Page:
Friday, August 5, 2016


"Holiness" and "Know-How"

I used to walk over this seal on the steps leading up to the main door of the seminary building at Saint Meinrad Seminary almost every day from 1964-1970 and again from 2004-2014. I hardly noticed it, much less what it said, until a few years ago. Yes, it says "pax," "peace," in the center, but the other two words are more important to me because it lists the two most important qualities a priest should possess. A priest should possess "sanctitatae," "holiness" for sure, but he must also balance that with "scientia." The important thing to note here is the choice of that last word. It does not use the word "sapientia." "Saphientia" means "wisdom." "Scientia" means "practical knowledge," as in "know how." A priest must possess "holiness," yes, but he also needs to possess "know how." He must be a holy man who is not just smart, but a holy man who knows how, and has the ability, to lead people to holiness.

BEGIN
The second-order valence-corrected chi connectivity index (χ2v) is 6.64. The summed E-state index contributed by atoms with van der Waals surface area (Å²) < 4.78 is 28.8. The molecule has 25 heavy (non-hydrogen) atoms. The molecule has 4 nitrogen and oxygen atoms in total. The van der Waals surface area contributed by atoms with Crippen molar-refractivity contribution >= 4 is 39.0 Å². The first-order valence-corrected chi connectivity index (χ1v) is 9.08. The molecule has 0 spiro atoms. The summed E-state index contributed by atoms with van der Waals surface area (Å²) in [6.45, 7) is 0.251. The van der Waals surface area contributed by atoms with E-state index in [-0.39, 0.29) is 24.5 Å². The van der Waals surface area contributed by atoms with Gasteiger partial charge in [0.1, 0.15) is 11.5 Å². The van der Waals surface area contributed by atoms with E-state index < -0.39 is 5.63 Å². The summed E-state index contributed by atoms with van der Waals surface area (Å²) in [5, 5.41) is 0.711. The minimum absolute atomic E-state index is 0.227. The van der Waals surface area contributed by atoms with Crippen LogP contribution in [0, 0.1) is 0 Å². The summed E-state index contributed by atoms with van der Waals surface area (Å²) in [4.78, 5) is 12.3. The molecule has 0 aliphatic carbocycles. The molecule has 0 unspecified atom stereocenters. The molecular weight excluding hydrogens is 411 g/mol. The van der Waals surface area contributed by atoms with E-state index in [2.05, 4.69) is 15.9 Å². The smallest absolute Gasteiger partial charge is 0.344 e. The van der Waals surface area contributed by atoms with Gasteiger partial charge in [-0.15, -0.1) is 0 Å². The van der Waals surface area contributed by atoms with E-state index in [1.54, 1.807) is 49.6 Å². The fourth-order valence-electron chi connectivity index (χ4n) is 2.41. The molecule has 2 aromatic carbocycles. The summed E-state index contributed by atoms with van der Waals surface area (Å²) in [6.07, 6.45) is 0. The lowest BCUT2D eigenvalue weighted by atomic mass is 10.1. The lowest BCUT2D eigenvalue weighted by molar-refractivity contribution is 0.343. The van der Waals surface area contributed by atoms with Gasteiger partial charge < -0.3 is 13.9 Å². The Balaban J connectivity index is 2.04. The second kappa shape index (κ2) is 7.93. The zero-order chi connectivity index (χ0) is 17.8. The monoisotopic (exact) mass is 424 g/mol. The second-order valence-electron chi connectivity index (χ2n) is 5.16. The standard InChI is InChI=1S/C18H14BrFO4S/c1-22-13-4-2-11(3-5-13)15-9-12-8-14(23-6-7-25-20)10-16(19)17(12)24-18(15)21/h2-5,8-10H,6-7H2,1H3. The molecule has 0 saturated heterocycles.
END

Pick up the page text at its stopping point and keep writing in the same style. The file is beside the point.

In the gospel story about the "Good" Shepherd, there are two possibilities in Greek for "good" - "agathos" and "kalos." The word "agathos" means "morally good" (sanctitae). However, that is not the word used. The word "kalos" is used. It means "good at" (scientia) So the "Good Shepherd" is one who is "good at" shepherding. A good shepherd is one who is not only personally holy, but one who is good at leading others to holiness.

This is the story of why I subtitled my book, The Spiritual Leadership of a Parish Priest: On Being Good and Good At It. Just as a good shepherd must know where the grass is, how to find water and how to keep the wolves away, a good priest must possess certain spiritual leadership skills, not merely possess a life of personal piety. He must be holy and competent.

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